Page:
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This is the third blog post in a 4-part series on The Cycle Syncing Method®: micronutrient and botanical support for the four phases of the infradian rhythm, or hormonal cycle.

At Flo Living, our goal is to help women balance their hormones and resolve period problems with food, supplements, and lifestyle changes. We take a functional nutrition and systems medicine approach to achieving optimal hormone health. 

The first step for any woman* in balancing her hormones is learning about the 28-day hormone cycle, which is governed by a special biological rhythm called the infradian rhythm. The infradian rhythm plays a vital role in female health and wellness. Knowing what your body needs during each phase of your cycle is key not only to hormonal healing but to your health overall. 

To learn more about the infradian rhythm, you can check out the in-depth post I wrote on the infradian rhythm here, and more about The Cycle Syncing Method® here. For a deep dive, grab a copy of my new book In The Flo, which is all about the unique rhythms of our 28-day hormone cycle, The Cycle Syncing Method®, and the specific supports we can offer our bodies during each phase.

This is the third blog post in our four-part series on micronutrient and botanical support to help better support the infradian rhythm. In this post, we will explore supplement needs during the luteal phase of the 28-day hormone cycle. 

The 4-Phases of the Infradian Rhythm

The infradian rhythm tracks with the menstrual cycle and has four distinct phases. They are:

  1. The follicular phase
  2. The ovulatory phase
  3. The luteal phase
  4. The menstrual phase

For women in their reproductive years, the key to optimal health is to eat, move, and supplement in ways that support each phase of the infradian rhythm. Our bodies require different types of self care during each phase.

The luteal phase is the 10 to 14 days after ovulation and before your period. 

You can learn more about micronutrient needs in the first phase (follicular) of your cycle here and in the second phase (ovulatory) here. In today’s post, we’re going to do a deep dive on micronutrient support for the luteal phase. 

Meet the Luteal Phase

When: The 10 to 14 days after ovulation and before your bleed.

What’s happening in your body: 

  • Estrogen levels continue to rise and the uterine lining continues to thicken
  • Progesterone levels start to rise
  • Toward the end of the luteal phase, estrogen, testosterone, and progesterone peak and then begin to drop, hitting their lowest levels just before your period. 
  • PMS during this phase is caused by too much estrogen in the body relative to progesterone, or estrogen dominance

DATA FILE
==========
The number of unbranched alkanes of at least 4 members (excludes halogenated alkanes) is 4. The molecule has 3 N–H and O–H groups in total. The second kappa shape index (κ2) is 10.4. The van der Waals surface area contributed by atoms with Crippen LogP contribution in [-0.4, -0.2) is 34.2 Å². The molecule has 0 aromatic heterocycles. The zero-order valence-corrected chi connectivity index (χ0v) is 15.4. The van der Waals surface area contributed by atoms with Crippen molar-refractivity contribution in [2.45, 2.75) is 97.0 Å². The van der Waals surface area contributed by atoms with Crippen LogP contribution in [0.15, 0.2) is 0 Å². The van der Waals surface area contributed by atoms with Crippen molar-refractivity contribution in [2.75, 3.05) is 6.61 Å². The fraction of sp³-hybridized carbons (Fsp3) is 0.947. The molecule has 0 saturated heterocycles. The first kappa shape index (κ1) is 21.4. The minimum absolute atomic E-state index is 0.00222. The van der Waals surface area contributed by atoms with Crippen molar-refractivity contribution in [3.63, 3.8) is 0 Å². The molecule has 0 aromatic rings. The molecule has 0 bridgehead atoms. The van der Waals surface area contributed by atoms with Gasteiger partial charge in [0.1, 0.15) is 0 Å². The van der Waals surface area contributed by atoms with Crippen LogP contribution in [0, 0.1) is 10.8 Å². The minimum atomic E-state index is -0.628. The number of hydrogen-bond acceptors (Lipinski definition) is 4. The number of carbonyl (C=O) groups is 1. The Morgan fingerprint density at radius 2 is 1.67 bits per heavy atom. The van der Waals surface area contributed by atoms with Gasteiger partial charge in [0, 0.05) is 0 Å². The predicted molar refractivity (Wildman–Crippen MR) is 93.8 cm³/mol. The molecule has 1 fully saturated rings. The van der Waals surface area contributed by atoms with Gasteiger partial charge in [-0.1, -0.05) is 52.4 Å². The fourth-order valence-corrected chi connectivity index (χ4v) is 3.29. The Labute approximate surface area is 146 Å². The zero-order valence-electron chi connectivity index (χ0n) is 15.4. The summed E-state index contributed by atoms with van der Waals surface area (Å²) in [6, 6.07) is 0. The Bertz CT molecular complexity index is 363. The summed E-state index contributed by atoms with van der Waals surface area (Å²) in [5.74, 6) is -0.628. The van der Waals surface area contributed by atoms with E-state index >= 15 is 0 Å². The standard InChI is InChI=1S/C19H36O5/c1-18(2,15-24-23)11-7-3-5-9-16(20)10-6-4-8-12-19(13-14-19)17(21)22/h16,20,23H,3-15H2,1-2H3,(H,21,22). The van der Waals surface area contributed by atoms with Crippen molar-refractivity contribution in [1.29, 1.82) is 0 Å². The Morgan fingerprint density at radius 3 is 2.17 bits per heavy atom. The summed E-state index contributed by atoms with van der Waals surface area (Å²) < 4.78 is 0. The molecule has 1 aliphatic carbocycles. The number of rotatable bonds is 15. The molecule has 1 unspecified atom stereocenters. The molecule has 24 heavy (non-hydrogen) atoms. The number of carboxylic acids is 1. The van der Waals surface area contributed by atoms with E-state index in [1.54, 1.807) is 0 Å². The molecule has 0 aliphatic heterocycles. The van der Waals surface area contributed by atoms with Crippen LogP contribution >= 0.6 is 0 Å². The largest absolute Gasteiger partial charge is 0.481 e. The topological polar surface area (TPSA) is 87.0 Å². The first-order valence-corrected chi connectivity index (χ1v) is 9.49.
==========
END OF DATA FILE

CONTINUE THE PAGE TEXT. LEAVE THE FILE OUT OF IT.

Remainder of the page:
• Metabolism speeds up

What’s happening in your brain:

Hormone levels during this phase prime your brain to be good at focusing on details and wrapping up projects. Toward the end of this phase, as your hormone levels plummet, you will have less energy and feel more inclined to focus inward rather than on socializing. 

Food, Exercise, and Lifestyle Strategies for the Ovulatory Phase

To achieve optimal hormone health and to ease period problems like PMS, cramps, bloating, acne, heavy or irregular periods and missing periods, it requires a multipronged approach that includes food, movement, and lifestyle strategies implemented in a cyclical way. I encourage women to eat in a cyclical pattern, exercise in line with their cycle, and plan their schedules with their infradian rhythm in mind. 

During the luteal phase, specifically, your metabolism speeds up, and your resting cortisol levels are higher. You must eat more calories daily to maintain stable blood sugar, which helps balance insulin — a critical hormone that greatly affects the degree of PMS you will experience.  In addition, don’t engage in HIIT workouts during this time. Opt for gentler movement, like Pilates and other non-cardio strength training. How much PMS you have is totally in your control and directly related to how much or how little you support your infradian rhythm during this phase. Continue to emphasize cruciferous vegetables during this phase and add in some complex carbohydrates like those found in sweet potatoes, which are nutrient-dense. 

Supplements are important, too. I recommend key micronutrients for every woman in her reproductive years—supplements that are important to take daily. I also recommend taking phase-specific supplements to further support and optimize hormone health during each phase. For phase-based support during the luteal phase, I recommend women take a blend to balance blood sugar.



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